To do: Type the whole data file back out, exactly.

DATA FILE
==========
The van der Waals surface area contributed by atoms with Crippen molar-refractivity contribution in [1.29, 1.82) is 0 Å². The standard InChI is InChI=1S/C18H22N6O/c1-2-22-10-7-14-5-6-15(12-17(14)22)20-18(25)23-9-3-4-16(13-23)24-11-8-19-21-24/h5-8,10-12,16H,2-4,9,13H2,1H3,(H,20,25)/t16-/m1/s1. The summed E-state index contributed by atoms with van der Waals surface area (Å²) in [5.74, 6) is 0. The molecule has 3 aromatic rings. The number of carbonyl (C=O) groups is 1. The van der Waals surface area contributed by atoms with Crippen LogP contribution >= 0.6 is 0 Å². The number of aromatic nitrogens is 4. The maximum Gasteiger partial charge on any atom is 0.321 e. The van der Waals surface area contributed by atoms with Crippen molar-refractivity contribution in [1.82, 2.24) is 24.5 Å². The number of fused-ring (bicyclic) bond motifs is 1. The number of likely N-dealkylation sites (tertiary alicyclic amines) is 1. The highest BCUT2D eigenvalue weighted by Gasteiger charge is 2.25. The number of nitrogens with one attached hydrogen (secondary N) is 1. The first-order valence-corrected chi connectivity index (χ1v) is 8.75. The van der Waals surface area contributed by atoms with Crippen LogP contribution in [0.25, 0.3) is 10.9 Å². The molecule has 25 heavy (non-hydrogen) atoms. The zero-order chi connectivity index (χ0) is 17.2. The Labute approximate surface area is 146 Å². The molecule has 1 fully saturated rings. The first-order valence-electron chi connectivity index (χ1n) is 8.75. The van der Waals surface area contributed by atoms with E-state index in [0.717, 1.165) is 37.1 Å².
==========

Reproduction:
The van der Waals surface area contributed by atoms with Crippen molar-refractivity contribution in [1.29, 1.82) is 0 Å². The standard InChI is InChI=1S/C18H22N6O/c1-2-22-10-7-14-5-6-15(12-17(14)22)20-18(25)23-9-3-4-16(13-23)24-11-8-19-21-24/h5-8,10-12,16H,2-4,9,13H2,1H3,(H,20,25)/t16-/m1/s1. The summed E-state index contributed by atoms with van der Waals surface area (Å²) in [5.74, 6) is 0. The molecule has 3 aromatic rings. The number of carbonyl (C=O) groups is 1. The van der Waals surface area contributed by atoms with Crippen LogP contribution >= 0.6 is 0 Å². The number of aromatic nitrogens is 4. The maximum Gasteiger partial charge on any atom is 0.321 e. The van der Waals surface area contributed by atoms with Crippen molar-refractivity contribution in [1.82, 2.24) is 24.5 Å². The number of fused-ring (bicyclic) bond motifs is 1. The number of likely N-dealkylation sites (tertiary alicyclic amines) is 1. The highest BCUT2D eigenvalue weighted by Gasteiger charge is 2.25. The number of nitrogens with one attached hydrogen (secondary N) is 1. The first-order valence-corrected chi connectivity index (χ1v) is 8.75. The van der Waals surface area contributed by atoms with Crippen LogP contribution in [0.25, 0.3) is 10.9 Å². The molecule has 25 heavy (non-hydrogen) atoms. The zero-order chi connectivity index (χ0) is 17.2. The Labute approximate surface area is 146 Å². The molecule has 1 fully saturated rings. The first-order valence-electron chi connectivity index (χ1n) is 8.75. The van der Waals surface area contributed by atoms with E-state index in [0.717, 1.165) is 37.1 Å².